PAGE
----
This limitation also affects options like having a business associate, friend, or family member serve as your agent, and it even prevents you from expanding your business if you hire an attorney or accountant to be your registered agent. Only a professional registered agent service with offices in all 50 states can handle your expansion without requiring you to enlist the services of a new registered agent.
This one is more of a big deal if you’re operating a home-based business. In this situation, you would be required to enter your personal address into the public record, which obviously has some significant privacy issues involved with it.
If you run a business out of your own home and don’t want to make your address widely available, you shouldn’t be your own registered agent.
Having a lawsuit filed against your business is stressful enough to begin with. However, that level of stress could increase significantly if you serve as your own registered agent and have to receive service of process in front of your customers or employees.
If you would rather avoid this scenario, it’s in your best interests to outsource your registered agent service.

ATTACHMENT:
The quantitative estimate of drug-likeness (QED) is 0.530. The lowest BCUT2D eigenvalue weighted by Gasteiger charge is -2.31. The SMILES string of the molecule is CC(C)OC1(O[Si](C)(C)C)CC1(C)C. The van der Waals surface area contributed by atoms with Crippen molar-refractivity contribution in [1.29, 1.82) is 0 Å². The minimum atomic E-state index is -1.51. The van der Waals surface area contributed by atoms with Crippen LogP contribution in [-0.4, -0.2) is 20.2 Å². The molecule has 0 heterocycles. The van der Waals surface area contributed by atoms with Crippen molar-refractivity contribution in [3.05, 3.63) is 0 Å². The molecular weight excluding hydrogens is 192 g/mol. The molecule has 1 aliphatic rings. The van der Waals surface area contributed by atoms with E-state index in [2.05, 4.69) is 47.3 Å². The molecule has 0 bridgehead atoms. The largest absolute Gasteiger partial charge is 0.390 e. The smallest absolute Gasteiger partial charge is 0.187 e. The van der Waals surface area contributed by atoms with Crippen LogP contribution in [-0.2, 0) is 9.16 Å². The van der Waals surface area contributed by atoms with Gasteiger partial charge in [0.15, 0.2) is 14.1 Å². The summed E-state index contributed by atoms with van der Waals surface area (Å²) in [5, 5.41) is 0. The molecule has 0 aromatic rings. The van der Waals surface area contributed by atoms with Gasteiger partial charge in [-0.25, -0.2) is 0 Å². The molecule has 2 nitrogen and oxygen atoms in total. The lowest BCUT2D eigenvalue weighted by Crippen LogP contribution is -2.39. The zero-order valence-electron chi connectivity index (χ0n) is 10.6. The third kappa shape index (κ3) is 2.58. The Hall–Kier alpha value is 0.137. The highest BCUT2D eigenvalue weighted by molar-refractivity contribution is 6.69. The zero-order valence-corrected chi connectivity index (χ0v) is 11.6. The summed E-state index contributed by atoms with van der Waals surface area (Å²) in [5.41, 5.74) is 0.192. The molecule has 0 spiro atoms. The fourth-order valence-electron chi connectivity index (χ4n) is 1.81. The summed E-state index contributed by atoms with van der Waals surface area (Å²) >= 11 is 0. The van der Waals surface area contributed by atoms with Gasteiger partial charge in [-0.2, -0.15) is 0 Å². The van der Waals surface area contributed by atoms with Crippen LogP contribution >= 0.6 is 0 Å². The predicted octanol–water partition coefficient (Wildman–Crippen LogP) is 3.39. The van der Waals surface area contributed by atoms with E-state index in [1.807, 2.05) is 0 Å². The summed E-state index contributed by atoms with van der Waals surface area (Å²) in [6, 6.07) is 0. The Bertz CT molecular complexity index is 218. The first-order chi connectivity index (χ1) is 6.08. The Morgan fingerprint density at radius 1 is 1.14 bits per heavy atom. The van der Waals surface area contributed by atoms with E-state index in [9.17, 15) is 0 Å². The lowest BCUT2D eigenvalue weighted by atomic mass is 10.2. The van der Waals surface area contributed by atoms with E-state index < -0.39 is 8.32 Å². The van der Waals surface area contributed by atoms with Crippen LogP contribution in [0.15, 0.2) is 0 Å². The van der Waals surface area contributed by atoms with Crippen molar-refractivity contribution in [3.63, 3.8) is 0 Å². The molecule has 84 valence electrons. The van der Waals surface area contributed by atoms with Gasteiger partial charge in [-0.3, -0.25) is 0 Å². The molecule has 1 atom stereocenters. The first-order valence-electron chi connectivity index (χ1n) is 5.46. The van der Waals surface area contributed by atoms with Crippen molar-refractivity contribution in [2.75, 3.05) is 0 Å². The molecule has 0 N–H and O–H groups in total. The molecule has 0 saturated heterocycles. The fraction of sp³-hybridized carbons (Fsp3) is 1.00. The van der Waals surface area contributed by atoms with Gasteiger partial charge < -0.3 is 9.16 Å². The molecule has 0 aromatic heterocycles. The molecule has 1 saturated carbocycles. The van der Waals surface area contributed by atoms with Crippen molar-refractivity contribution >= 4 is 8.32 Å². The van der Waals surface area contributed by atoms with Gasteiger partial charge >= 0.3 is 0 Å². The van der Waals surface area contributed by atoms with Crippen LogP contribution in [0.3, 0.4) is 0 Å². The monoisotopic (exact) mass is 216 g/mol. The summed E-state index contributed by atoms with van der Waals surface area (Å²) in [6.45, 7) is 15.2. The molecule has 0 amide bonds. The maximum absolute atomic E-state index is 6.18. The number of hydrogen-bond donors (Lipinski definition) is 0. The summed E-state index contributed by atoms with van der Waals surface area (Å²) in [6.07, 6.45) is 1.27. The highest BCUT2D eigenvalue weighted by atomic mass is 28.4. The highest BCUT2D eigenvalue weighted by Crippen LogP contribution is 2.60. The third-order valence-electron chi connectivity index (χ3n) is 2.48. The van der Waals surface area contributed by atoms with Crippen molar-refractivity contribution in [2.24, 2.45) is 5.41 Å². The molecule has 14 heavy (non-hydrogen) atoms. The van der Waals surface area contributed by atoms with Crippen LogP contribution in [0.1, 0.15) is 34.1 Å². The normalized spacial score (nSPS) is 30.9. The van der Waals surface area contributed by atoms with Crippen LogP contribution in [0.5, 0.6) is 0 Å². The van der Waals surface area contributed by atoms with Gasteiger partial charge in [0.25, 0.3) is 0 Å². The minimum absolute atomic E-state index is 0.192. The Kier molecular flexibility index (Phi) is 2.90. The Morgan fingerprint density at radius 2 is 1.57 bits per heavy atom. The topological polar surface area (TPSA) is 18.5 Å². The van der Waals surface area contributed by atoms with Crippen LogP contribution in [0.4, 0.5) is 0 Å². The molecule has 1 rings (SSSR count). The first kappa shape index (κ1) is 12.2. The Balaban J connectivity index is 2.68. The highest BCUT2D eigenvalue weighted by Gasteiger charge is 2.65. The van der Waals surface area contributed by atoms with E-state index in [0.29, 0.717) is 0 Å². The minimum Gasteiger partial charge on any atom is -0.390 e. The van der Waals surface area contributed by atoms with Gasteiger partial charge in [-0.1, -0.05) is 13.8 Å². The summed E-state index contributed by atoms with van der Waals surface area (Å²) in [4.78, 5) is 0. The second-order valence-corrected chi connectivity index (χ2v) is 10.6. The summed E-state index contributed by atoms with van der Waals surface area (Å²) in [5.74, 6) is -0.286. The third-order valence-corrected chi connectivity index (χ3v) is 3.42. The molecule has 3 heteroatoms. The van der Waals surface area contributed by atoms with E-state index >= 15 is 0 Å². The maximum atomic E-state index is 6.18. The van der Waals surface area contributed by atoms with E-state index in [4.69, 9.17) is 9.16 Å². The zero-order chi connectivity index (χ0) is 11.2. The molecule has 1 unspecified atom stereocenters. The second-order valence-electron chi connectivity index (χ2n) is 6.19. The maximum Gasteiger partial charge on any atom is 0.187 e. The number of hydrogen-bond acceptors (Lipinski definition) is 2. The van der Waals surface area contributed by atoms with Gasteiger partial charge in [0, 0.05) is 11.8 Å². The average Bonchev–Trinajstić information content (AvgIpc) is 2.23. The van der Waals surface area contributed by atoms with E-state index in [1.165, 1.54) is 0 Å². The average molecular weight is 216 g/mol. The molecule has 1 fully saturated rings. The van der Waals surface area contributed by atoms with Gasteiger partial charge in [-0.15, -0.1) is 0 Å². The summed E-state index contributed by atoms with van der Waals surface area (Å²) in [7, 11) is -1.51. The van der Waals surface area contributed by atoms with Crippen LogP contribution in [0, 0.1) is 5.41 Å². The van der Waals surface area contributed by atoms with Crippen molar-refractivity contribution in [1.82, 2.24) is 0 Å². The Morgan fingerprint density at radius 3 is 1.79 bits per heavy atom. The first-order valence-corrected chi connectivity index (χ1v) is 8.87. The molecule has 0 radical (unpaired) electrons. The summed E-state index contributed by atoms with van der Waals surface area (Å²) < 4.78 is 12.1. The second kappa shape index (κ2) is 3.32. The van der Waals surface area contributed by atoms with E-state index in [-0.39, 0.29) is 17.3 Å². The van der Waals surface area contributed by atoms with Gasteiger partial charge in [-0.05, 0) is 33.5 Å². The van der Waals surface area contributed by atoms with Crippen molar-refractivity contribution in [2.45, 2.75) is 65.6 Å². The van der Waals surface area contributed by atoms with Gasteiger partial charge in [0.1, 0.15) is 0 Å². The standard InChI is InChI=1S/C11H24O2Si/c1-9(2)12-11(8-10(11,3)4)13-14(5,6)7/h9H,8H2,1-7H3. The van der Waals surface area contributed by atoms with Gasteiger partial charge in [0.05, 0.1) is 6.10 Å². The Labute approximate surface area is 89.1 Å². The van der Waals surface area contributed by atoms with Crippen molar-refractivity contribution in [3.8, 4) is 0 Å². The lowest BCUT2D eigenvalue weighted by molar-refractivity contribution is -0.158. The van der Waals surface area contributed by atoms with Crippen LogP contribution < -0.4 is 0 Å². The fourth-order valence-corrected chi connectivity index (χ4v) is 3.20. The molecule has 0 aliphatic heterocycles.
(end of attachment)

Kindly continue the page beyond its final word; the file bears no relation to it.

If you would like to avoid all of the risks described in this article, the best way to do that is to hire a professional registered agent service.
These companies are entirely focused on being the best registered agents available, and they usually provide some sort of additional features as well ― usually in the form of a compliance calendar, or assisting you with your annual reports. You also receive access to their helpful customer support departments.
The best part of hiring a professional registered agent service is that they typically have offices in all 50 states, which means you can easily expand your company into an additional state without having to get a new registered agent for that state. Instead, you can simply add a state to your account with your registered agent service.
We think it’s a no-brainer to hire a professional registered agent service, but the trickier question is which one you should use. We have a comprehensive guide to the best registered agent services available on this site.
There’s nothing legally stopping you from serving as your own registered agent, but common sense might hold you back.
There are many negative aspects to being your own agent, and the only positive is saving about $10 per month instead of paying a professional registered agent service. If you do designate yourself as your company’s registered agent, you’ll be subject to the hassles and privacy issues discussed in this guide.
For the vast majority of our readers, we would recommend hiring a reputable professional registered agent service to handle this important aspect of business compliance.
It’s also worth noting that many LLC services — can form your LLC and act as the registered agent for a small fee.
Disclaimer: The content on this page is for information purposes only and does not constitute legal, tax, or accounting advice. If you have specific questions about any of these topics, seek the counsel of a licensed professional.